PIERRE, S.D. (KELO) — Life, Liberty, and the Pursuit of Happiness was the focus of Governor Kristi Noem’s State of the State Address in Pierre as the 97th South Dakota Legislative Session opened on Tuesday.

The speech is intended to set the tone for the legislation that lawmakers will be working on over the next few weeks.

Gov. Noem began her address stating that “…South Dakota is stronger than it has ever been in our 133-year history.” The people, Noem says, are the reason.

When it comes to South Dakota’s economy, Noem looked back on the start of the COVID-19 pandemic and her administration’s decision to not impose lockdowns or mask mandates at a state level, saying that “because we upheld our principles” the economy is thriving.

“From July 2020 to July 2021, South Dakota’s population grew nine times faster than the national average,” Noem said.

Noem cited a Wallet Hub survey that lists South Dakota as the number one state for business environment and workforce support.

Another national study cited by Noem was the National Movers Survey that listed South Dakota as the number 3 destination for inbound moves in 2021.

Left out of the address was the current labor shortage affecting not just South Dakota, but the nation as a whole.

According to Gov. Noem, the state is $116 million above legislative estimates and for that reason Noem proposed using the fund revenues for the people of South Dakota in three possible ways.

  1. Eliminating fees with the Secretary of State to start or renew a business.
  2. Eliminate all fees to purchase a concealed carry permit.
  3. Eliminate the “Bingo Tax.”

The South Dakota reserves saw a large increase in 2021 due to federal COVID-19 aid.

Pivoting to health care, Gov. Noem asked the legislature to take action to “protect South Dakota women” from telemedicine abortions. In 2021, Noem signed an executive order to prevent South Dakotans from purchasing abortion medication except through a medical professional, licensed in South Dakota, following an in-person appointment.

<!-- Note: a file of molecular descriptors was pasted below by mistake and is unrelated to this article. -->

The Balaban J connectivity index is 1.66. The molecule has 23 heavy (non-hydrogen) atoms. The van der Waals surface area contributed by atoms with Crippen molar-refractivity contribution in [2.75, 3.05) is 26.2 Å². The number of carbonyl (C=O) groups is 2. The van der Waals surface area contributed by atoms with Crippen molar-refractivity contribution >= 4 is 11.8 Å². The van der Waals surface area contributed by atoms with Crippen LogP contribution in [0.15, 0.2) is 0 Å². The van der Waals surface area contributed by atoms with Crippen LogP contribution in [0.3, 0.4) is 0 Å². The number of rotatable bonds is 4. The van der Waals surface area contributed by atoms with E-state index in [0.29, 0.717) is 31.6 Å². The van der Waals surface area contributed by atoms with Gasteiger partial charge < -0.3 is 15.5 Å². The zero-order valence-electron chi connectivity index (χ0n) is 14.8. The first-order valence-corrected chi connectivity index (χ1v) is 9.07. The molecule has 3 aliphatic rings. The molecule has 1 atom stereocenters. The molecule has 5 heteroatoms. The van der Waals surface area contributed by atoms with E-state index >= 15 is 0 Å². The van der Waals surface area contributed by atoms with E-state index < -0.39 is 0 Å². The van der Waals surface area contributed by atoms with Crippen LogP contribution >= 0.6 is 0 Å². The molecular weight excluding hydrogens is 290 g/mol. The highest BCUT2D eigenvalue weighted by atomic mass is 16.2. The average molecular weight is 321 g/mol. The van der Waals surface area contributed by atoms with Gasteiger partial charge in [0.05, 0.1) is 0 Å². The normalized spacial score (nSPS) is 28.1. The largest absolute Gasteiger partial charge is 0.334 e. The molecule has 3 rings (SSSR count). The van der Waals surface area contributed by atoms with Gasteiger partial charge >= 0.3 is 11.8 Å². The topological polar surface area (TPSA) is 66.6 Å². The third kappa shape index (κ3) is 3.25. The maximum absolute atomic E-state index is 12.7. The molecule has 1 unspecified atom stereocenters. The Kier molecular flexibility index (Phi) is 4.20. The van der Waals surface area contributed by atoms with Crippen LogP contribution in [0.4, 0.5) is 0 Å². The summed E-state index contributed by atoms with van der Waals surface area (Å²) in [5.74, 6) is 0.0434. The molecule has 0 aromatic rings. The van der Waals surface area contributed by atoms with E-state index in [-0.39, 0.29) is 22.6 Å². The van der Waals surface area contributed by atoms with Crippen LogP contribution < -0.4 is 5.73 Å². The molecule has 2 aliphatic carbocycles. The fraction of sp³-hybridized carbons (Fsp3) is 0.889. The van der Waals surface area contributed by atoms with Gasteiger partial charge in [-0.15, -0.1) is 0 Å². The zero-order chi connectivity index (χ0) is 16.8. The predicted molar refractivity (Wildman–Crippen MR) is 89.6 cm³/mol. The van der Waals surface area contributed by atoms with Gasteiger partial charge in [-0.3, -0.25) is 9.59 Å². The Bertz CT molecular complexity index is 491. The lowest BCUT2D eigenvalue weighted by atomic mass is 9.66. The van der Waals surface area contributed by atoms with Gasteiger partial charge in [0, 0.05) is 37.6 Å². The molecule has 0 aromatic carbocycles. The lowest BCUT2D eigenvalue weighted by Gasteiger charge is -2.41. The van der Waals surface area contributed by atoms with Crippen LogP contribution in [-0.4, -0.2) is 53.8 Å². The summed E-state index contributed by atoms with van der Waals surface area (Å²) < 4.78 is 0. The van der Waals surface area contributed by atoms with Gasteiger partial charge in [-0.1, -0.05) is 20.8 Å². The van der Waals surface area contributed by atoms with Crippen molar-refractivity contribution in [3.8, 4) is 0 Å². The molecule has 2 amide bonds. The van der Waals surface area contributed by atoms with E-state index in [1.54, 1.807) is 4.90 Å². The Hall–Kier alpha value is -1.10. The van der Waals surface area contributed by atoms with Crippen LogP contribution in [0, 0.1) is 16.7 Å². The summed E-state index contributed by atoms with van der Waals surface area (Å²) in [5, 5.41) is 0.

“Today, I am asking all of you to protect the heartbeats of these unborn children. I am bringing legislation to ban all abortions once a heartbeat can be detected,” Noem continued in her address.

In terms of access to health care, Gov. Noem called on South Dakotans to volunteer in small, rural communities that rely on volunteer-run services.

Gov. Noem also addressed health care workers and the “challenges” they have faced saying that the state has invited health care workers from out of state to come to South Dakota by making it possible to recognize out of state licenses. “We are getting you more help,” Gov. Noem said.

COVID-19 was a common thread throughout Noem’s State of the State address, as she repeatedly cited her administration’s decision to allow the people of South Dakota to choose what is best for them. Gov. Noem again highlighted the million COVID-19 tests the state recently ordered and the Vault Health tests that have been in place for more than a year.

She also introduced legislation when it comes to vaccination against COVID-19. The bill will “protect the people’s right to a medical or religious exemption from COVID vaccines” and natural immunity, according to Noem.

“The COVID vaccination should be a choice,” Noem said.

When it comes to education and children, Gov. Noem introduced legislation regarding Critical Race Theory. Noem invited Dr. Ben Carson to attend the address and mentioned his 1776 Action Pledge that Gov. Noem was the first candidate for public office to sign.

“We have to make sure our children know America’s promise. We have to teach them the true, honest history of our country,” Noem said.

Another piece of legislation Noem introduced is the Fairness in Women’s Sports bill in the Senate. The bill is similar to one introduced in the 2021 legislative session that would ban individuals from girls’ sport if female is not listed on their birth certificate. It would affect athletes from kindergarten through college.

Gov. Noem closed her address again emphasizing the “freedom” of South Dakota saying, “We’ll pass it on to our children. We will not allow freedom to go extinct.”

Ahead of the session, lawmakers have already filed several bills on a variety of topics including legalizing marijuana, abortion rights and how to spend nearly $1 billion in federal coronavirus relief.

Throughout the session, KELOLAND News reporters will bring you coverage of topics and legislation under discussion in Pierre. Visit the Capitol News Bureau page and find additional stories on the 2022 legislative session on our special page.